May 2009 Archives

North Star Horizon

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One of the retrocomputing projects I’ve been working on lately is finally taking shape — the restoration/construction of a North Star Horizon S-100 bus computer system.

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I’ve been building this system up from parts, as the 1977 vintage Horizon chassis — though complete with a battered wooden chassis cover, HRZ-MB-3 motherboard and power supply — had been stripped of its complement of S-100 cards and diskette drives.

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The HRZ-MB-3 motherboard supports up to twelve S-100 cards (only six are populated with connectors on my unit), and has a built-in serial terminal interface at the rear. I was able to track down a Horizon ZPB-A2 Z-80A Processor Board, Horizon RAM32 Memory Card and Horizon MDC-A4 Micro Disk Controller from additional eBay auctions. For the diskette drives, I went with Shugart SA-450s which are close to original spec (SA-400).

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Next steps involve locating a new fuse holder for the power supply as the existing holder’s retention cover and fuse are missing. I also need to locate an appropriate floppy cable and operating system diskettes.

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Perhaps later down the road, I’ll attempt to rebuild or repair the wooden chassis cover as it is in pretty poor condition. The original Horizon chassis cover was constructed of cheap veneer covered plywood (kind of a seventies thing), so repair would involve stripping the old veneer away, filling areas with wood putty and then applying fresh new veneer. It might just be easier to build a new cover to similar specifications out of quality wood, though it would be arguably less authentic I suppose.

Anyway, I’ve had fun putting this together so far; kind of a treasure hunt locating all the parts to form a mostly complete Horizon. Hopefully I can get it to a state where it will actually run once again!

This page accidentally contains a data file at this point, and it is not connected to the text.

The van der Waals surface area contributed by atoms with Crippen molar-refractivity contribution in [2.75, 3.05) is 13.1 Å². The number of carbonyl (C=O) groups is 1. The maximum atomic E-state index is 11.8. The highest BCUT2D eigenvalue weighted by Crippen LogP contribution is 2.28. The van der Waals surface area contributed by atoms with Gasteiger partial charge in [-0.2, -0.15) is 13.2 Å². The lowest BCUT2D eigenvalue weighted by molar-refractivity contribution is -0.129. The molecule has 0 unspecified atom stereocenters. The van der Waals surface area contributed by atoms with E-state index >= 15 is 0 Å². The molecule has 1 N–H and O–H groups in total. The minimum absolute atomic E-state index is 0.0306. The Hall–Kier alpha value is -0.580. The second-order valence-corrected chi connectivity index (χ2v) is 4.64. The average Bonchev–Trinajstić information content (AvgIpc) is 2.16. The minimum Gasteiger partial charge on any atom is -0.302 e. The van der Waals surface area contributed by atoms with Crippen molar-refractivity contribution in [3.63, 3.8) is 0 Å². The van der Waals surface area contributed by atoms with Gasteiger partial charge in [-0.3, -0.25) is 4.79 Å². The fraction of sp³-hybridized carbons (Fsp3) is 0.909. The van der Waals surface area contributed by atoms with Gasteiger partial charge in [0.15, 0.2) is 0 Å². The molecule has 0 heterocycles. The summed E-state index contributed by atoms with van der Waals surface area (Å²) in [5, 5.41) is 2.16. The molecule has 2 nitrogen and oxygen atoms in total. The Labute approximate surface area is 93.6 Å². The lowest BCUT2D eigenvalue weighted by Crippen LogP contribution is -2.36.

Update: I noticed another NorthStar Horizon chassis has shown up on eBay. This one is missing the motherboard which may be a show stopper for many, but does have the Shugart SA-400 floppy drives, drive cable and a complete power supply. Kind of interesting - not sure why the Horizons that turn up these days are stripped, but I have seen a number of loose Horizon boards as well (including a bare motherboard last month) so it may not be too difficult to rebuild if one is so inclined.

Epson PX-8 Geneva

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While catching up on older episodes of Earl Evans’ always entertaining Retrobits Podcast, he mentioned a company selling new, still-in-the box Epson PX-8 “Geneva” laptops. My interest in the machine was piqued after listening to additional shows which discussed both the PX-8 in general as well as covered his quest to get a virtual floppy system up and running for the machine.

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Amazingly enough, though these podcast episodes were recorded nearly three years ago (in the summer of 2006), Star Technology continues to stock the new-in-box PX-8s for $99 each. Around the same time, I watched a used PX-8 go for $140 on eBay, which sweetened the deal.

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I bought a unit, along with a new Software Library package containing Portable WordStar, CalcStar and Scheduler for an additional $15.

Earl provides a great overview of the machine in his podcast, which is of course recommended listening. But in a nutshell, the PX-8 Geneva is a Z80 compatible, CP/M 2.2 based laptop with an 80 column by 8 line LCD display. It sports a respectable 6-8 hours of battery life on a single charge.

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Commercial software is provided by way of ROM modules that plug into a bay on the underside of the machine. Out of the box, the unit comes with CP/M utilities and BASIC on ROMs — and as mentioned previously, Portable WordStar, CalcStar and Scheduler are available in ROM format as well. User storage is provided via an internal microcassette drive, but an external cable can be built to interface with a PC-based virtual floppy emulator for more robust storage.

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It’s a neat little machine! The display is surprisingly usable - having the full 80-columns does make a huge difference. The keyboard also has a nice, solid feel. It’s certainly a neat way to experience a vintage CP/M machine that doesn’t take up a lot of space, and it’s certainly fun breaking the seal on a machine that was “new” in 1984 … in 2009.

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This page is an archive of entries from May 2009 listed from newest to oldest.

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